Sideways: Take Me Away!

If you were around "back in the day," then you might remember this commercial:

Who among us can't relate? It's a sentiment that rings as true today as it did back then. The goddamn traffic. That sonofabitch boss! That Spawn of Satan baby!! And the dog!!! Oh my God, won't somebody kill that fucking dog!?!?!

Between David Berkowitz and the Calgon lady, people of the 1970s and '80s were highly susceptible to dog-induced stress. This, as much as anything else, was responsible for the so-called "cat boom" of the 1990s.

In any case, when I find myself overwhelmed by the barking baby and the crying dog and the boss who snarls indecipherable orders at me, I can't just slip into a hot bath with a bar of Calgon--mostly because the dog always follows me in, and the smell of wet canine is not exactly aroma therapy. So instead, I daydream about people whose lives I envy, and I imagine what they're probably doing right then.

I used to imagine Mario Cipollini, since it's a pretty good bet that at any given moment he's pectorals-deep in decadence at his Tuscan villa--either that, or he's just riding shirtless:

Now, though, I've found somebody who lives even more sumptuously than Mario Cipollini. That person is of course the man we met yesterday, Larry Olmsted, writer of "The Great Life" column on In addition to being the author of canonical cycling classics such as "Why You Need A Custom Road Bike," he also penned "Dog Days of Summer? Not With the KoolCollar!," which you'll no doubt recognize as perhaps the single greatest thing ever written about how to keep your dog from getting too hot.

Anyway, there I was, once again drowning in life's travail as an overheated dog humped my leg and a baby, in turn, humped the dog. And once again, I wondered how I could possibly manage all this stress. Taking a deep breath, I thought to myself, "I wonder what old Larry's up to right now. Something fabulous no doubt." So I checked his Twitter, and sure enough he was in Norway stuffing his face full of moose meat:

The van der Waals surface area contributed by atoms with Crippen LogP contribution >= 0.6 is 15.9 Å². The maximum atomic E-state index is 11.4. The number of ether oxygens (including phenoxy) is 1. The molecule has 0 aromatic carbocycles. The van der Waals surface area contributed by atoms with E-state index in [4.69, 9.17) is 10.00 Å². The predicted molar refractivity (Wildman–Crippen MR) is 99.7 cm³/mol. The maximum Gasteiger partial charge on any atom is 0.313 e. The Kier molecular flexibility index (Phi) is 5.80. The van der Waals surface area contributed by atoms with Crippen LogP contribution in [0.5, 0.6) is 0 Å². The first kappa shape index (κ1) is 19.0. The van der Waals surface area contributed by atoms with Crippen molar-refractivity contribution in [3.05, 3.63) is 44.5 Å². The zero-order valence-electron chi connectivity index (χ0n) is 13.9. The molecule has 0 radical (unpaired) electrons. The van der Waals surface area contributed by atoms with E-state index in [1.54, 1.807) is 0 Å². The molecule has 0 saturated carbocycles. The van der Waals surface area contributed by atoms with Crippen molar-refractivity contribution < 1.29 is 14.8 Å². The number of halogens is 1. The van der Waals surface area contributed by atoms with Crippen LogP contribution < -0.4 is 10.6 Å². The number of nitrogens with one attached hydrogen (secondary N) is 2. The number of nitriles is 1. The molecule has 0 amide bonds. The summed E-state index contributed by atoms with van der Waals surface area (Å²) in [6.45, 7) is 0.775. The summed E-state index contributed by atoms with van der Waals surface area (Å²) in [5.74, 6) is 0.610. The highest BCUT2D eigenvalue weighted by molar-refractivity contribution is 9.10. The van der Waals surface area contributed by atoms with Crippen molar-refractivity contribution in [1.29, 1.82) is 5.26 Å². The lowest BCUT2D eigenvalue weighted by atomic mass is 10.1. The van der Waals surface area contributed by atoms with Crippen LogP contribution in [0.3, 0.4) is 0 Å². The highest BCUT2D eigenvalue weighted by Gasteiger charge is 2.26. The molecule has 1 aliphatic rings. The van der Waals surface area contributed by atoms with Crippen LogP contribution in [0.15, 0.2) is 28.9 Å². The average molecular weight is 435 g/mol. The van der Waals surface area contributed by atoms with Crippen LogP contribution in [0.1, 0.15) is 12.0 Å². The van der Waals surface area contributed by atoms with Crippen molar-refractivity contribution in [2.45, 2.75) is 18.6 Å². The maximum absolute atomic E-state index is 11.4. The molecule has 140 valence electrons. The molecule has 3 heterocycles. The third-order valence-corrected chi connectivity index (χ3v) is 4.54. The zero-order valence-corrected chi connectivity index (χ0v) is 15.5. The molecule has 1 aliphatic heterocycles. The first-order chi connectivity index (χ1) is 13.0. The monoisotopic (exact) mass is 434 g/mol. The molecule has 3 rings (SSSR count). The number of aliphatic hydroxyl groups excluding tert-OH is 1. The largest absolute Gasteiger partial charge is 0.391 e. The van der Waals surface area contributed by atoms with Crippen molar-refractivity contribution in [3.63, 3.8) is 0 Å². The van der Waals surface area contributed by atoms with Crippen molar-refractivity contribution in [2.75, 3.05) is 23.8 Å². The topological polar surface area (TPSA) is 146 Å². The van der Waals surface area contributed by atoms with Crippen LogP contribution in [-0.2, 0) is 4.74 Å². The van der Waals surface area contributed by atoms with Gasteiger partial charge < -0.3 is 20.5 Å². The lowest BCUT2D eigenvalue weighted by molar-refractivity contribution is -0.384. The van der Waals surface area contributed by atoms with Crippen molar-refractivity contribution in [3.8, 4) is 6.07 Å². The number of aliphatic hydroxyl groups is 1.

Sigh... I can almost taste the fur. Moose meat, take me away!

By the way, when he's not gorging himself on moose, Olmsed is riding around Italy dressed as a cow:

Presumably he never saw the movie "Top Secret." Or, more profoundly, maybe he did.

But while it's easy to be jealous of people like Larry Olmsted, whose lives are filled with custom bicycles, and moose meat, and cow jerseys, and Golden Retrievers with ice collars around their necks, it's important to remember that life just isn't fair. The truth is, the universe doesn't owe you anything, and it all comes down to the fact that some people are simply better than others. Larry Olmsted is one of those people. You ride a Cannondale, he rides a Seven. You eat chicken, he eats moose meat. You have a regular jersey that's one color, he has a mottled one that makes him look like the world's Fredliest Holstein.

Look, he can't help it if he's naturally awesome. And how awesome is he? Well, he's so awesome that he had to get a singlespeed because he was too fast for the group ride:

I got my first single speed three years ago because I often participated in group fun rides where the pace was bit slow and not challenging, but that’s okay because I was there for the social aspect. But I soon thought, if instead of slacking off so I could hang and chat, what if I was working the entire time?

Sure, I know what you're thinking. You're thinking, "If you're so fast why don't you just find a stronger group instead of sandbagging on the MS ride?" Well, that's just the sort of thing a loser would say. See, what I've learned from reading Olmsted's work is that you can't think like a loser--you have to think like a Larry. Sure, a loser might just quit that slow group ride, but a Larry just keeps taking parts off his bike until the ride is hard again. Problem solved.